We agree with Harold Feld and Congresswoman Eshoo that if the auction process has to now pivot, and deal with yet another newly introduced factor of a meddling Congress, then all parties will be harmed.  LPTV will be harmed considerably with yet another delay in deploying both nexgen flexible use transmission standards, and the completion of the individual business and investment cycles we each have, including those 3000+ construction permits.


The only request of Congress we have is for the 113th Congress to right the wrong which the 112th Congress enacted, which was to not have properly studied the impacts of the auction on LPTV and TV translators.  Both senior legal counsel are operating under a faulty legal doctrine that LPTV are secondary to everyone else - this is wrong, dangerous to the free market - and will be challenged in court by the LPTV industry. 
What LPTV needs is the same as any other business sector, less regulation, more freedom to innovate, and a level playing field among competitors.  What is called a "free market".  This does not now exist in American television broadcasting.  The full power primary broadcasters have a rigged marketplace of special privileges which purposely exclude LPTV.  And the incentive spectrum auction makes it even worse. But with over 30 months of intense business planning and strategy development, LPTV is ready, willing, and now capable of entering into its; own rule making within the structure of the FCC process.




House hearing for Congressman Barton's "LPTV & TRANSLATOR PRESERVATION ACT OF 2014" attempts to shift the blame to the FCC for the potential damages the 112th Congress did by not making LPTV eligible for the Incentive Spectrum Auction - Both parties play patronage politics with LPTV industry's problems they helped to create In 2012.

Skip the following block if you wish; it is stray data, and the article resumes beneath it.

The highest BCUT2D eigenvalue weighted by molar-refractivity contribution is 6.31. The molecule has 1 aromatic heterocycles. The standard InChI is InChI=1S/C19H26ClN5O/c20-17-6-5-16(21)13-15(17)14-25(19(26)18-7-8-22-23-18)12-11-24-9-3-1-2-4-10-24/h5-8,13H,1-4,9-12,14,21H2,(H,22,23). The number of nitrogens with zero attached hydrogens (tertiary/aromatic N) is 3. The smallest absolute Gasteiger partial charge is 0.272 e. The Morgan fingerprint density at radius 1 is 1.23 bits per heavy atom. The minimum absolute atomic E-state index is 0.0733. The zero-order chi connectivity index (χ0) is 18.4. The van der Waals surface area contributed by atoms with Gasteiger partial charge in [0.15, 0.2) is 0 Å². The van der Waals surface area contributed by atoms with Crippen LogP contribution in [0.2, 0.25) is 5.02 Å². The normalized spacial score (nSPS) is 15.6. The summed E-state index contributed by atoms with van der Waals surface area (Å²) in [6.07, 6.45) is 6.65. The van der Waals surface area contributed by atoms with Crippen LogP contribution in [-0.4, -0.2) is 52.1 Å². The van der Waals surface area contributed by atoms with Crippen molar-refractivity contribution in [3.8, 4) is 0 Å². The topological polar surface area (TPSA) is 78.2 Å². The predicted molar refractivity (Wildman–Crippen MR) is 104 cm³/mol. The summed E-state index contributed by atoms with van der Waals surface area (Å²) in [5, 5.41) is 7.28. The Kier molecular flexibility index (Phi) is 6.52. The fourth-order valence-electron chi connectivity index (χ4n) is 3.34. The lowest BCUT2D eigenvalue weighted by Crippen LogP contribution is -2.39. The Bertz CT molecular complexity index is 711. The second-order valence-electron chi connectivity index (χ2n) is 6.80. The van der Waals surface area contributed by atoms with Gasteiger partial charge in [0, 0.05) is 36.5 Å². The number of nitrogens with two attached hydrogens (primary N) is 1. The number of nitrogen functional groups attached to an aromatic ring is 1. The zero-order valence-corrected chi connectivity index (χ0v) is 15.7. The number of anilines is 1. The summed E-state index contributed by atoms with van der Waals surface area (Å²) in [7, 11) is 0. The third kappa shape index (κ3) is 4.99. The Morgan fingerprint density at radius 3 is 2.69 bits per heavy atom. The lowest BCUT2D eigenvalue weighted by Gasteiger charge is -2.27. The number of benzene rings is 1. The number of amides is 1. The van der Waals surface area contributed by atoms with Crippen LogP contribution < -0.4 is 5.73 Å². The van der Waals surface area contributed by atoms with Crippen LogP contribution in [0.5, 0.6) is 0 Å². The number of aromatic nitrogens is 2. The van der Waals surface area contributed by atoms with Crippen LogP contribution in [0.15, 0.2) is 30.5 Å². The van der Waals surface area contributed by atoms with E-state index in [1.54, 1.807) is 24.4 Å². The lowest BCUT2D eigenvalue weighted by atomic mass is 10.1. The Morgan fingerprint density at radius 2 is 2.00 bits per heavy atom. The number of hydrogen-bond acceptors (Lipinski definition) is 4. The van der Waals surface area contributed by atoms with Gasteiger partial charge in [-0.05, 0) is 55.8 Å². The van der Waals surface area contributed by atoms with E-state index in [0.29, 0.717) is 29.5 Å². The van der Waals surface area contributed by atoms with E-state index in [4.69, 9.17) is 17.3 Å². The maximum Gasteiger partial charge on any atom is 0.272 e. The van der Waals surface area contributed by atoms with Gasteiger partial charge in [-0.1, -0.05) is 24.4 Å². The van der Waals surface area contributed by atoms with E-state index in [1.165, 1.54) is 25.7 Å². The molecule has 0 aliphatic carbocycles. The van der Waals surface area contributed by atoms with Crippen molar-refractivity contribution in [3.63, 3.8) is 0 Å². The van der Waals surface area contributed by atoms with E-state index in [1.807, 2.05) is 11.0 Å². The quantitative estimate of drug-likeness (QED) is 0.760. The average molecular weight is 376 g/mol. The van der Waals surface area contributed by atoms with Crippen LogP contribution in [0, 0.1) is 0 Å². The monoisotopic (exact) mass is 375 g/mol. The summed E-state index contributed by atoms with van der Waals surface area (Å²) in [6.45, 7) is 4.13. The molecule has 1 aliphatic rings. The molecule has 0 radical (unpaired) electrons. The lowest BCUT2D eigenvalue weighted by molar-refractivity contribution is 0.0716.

Link to the relevant House Subcommittee documents and testimony:  Hearing Information

  • Full-powered funded TV group, claiming to represent the LPTV industry, refuses to publicly list its members, and uses this as a shield to attack the FCC, but not be accountable for it.  They provided a witness, who has never been an LPTV licensee, and has always worked for the full power television industry. He claims the LPTV industry will lose significant number of licenses in the incentive spectrum auction, and then blames the FCC for following the very law the 112th Congress passed, which included the majority of members of this very Subcommittee!
  • Often quoted public interest group lobbyst, with direct ties to the Google-plex and Silicon Valley, and who wants LPTV spectrum for free to use for private gain, pleads not to add any new legislative directive to the FCC during the so far 30+ month rule making process for the incentive spectrum auction.  They claim, and our Coalition agrees, that by doing so, it would introduce entirely new dynamics into an already difficult process of balancing the needs of broadcasters, the wireless bidders, the LPTV licensees, and the unlicensed spectrum and TV white space users, which are all fighting to get as much spectrum allocated to their needs.

Mike Gravino, Director of the LPTV SPECTRUM RIGHTS COALITION, who represents the largest pure LPTV industry organization (150+ licensees and more than 950 stations and permits in most all 50 states and the territories), was prevented from participating in the drafting of the bill, and could not testify for either the majority or minority said: